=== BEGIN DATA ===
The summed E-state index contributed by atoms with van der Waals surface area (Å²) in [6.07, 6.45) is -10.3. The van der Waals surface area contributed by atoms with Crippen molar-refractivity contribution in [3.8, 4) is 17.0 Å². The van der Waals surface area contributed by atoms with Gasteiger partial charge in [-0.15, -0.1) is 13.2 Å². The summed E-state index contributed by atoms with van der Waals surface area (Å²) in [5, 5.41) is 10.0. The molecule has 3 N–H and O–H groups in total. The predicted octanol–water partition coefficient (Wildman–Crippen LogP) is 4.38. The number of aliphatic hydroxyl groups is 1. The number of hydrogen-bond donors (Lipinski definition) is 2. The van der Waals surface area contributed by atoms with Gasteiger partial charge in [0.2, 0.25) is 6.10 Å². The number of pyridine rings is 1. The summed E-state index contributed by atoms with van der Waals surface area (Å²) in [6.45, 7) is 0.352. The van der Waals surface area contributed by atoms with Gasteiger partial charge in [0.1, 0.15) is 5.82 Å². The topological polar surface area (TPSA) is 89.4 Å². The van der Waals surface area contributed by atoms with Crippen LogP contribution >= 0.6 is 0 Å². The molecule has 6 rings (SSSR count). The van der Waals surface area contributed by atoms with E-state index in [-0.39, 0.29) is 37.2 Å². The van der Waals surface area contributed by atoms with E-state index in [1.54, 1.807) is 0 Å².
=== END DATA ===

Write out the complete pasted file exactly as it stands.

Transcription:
The summed E-state index contributed by atoms with van der Waals surface area (Å²) in [6.07, 6.45) is -10.3. The van der Waals surface area contributed by atoms with Crippen molar-refractivity contribution in [3.8, 4) is 17.0 Å². The van der Waals surface area contributed by atoms with Gasteiger partial charge in [-0.15, -0.1) is 13.2 Å². The summed E-state index contributed by atoms with van der Waals surface area (Å²) in [5, 5.41) is 10.0. The molecule has 3 N–H and O–H groups in total. The predicted octanol–water partition coefficient (Wildman–Crippen LogP) is 4.38. The number of aliphatic hydroxyl groups is 1. The number of hydrogen-bond donors (Lipinski definition) is 2. The van der Waals surface area contributed by atoms with Gasteiger partial charge in [0.2, 0.25) is 6.10 Å². The number of pyridine rings is 1. The summed E-state index contributed by atoms with van der Waals surface area (Å²) in [6.45, 7) is 0.352. The van der Waals surface area contributed by atoms with Gasteiger partial charge in [0.1, 0.15) is 5.82 Å². The topological polar surface area (TPSA) is 89.4 Å². The van der Waals surface area contributed by atoms with Crippen LogP contribution >= 0.6 is 0 Å². The molecule has 6 rings (SSSR count). The van der Waals surface area contributed by atoms with E-state index in [-0.39, 0.29) is 37.2 Å². The van der Waals surface area contributed by atoms with E-state index in [1.54, 1.807) is 0 Å².